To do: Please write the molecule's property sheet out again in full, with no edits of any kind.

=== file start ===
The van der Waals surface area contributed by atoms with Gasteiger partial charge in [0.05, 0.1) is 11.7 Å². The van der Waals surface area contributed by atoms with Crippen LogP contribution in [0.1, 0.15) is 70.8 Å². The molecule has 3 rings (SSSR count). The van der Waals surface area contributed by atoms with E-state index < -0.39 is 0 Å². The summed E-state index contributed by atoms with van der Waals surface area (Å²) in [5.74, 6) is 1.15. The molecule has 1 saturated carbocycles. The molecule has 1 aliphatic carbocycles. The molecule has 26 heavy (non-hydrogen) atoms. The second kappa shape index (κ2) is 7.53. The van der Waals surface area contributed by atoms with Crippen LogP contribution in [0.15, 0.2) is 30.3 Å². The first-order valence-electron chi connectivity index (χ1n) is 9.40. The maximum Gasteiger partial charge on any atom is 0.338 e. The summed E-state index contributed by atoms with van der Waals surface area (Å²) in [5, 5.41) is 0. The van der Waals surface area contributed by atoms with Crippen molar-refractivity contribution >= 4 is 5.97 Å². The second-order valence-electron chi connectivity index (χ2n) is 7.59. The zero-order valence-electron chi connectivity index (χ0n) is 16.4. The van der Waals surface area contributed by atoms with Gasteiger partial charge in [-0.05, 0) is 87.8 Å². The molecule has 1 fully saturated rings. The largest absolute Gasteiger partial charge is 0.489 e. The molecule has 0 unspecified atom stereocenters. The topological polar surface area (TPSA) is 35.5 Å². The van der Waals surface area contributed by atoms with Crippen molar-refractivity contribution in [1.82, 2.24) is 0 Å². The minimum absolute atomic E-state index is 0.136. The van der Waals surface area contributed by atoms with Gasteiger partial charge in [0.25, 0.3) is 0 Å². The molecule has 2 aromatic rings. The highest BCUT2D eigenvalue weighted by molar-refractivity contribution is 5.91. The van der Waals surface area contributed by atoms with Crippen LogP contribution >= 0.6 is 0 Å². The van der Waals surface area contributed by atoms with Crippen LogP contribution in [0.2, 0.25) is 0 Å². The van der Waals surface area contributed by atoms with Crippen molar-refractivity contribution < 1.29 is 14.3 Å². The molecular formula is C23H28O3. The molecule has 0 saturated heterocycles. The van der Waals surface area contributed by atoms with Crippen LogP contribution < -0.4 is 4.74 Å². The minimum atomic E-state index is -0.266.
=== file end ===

The van der Waals surface area contributed by atoms with Gasteiger partial charge in [0.05, 0.1) is 11.7 Å². The van der Waals surface area contributed by atoms with Crippen LogP contribution in [0.1, 0.15) is 70.8 Å². The molecule has 3 rings (SSSR count). The van der Waals surface area contributed by atoms with E-state index < -0.39 is 0 Å². The summed E-state index contributed by atoms with van der Waals surface area (Å²) in [5.74, 6) is 1.15. The molecule has 1 saturated carbocycles. The molecule has 1 aliphatic carbocycles. The molecule has 26 heavy (non-hydrogen) atoms. The second kappa shape index (κ2) is 7.53. The van der Waals surface area contributed by atoms with Crippen LogP contribution in [0.15, 0.2) is 30.3 Å². The first-order valence-electron chi connectivity index (χ1n) is 9.40. The maximum Gasteiger partial charge on any atom is 0.338 e. The summed E-state index contributed by atoms with van der Waals surface area (Å²) in [5, 5.41) is 0. The van der Waals surface area contributed by atoms with Crippen molar-refractivity contribution >= 4 is 5.97 Å². The second-order valence-electron chi connectivity index (χ2n) is 7.59. The zero-order valence-electron chi connectivity index (χ0n) is 16.4. The van der Waals surface area contributed by atoms with Gasteiger partial charge in [-0.05, 0) is 87.8 Å². The molecule has 1 fully saturated rings. The largest absolute Gasteiger partial charge is 0.489 e. The molecule has 0 unspecified atom stereocenters. The topological polar surface area (TPSA) is 35.5 Å². The van der Waals surface area contributed by atoms with Crippen molar-refractivity contribution in [1.82, 2.24) is 0 Å². The minimum absolute atomic E-state index is 0.136. The van der Waals surface area contributed by atoms with Gasteiger partial charge in [0.25, 0.3) is 0 Å². The molecule has 2 aromatic rings. The highest BCUT2D eigenvalue weighted by molar-refractivity contribution is 5.91. The van der Waals surface area contributed by atoms with Crippen LogP contribution >= 0.6 is 0 Å². The van der Waals surface area contributed by atoms with Crippen LogP contribution in [0.2, 0.25) is 0 Å². The van der Waals surface area contributed by atoms with Crippen molar-refractivity contribution < 1.29 is 14.3 Å². The molecular formula is C23H28O3. The molecule has 0 saturated heterocycles. The van der Waals surface area contributed by atoms with Crippen LogP contribution < -0.4 is 4.74 Å². The minimum atomic E-state index is -0.266.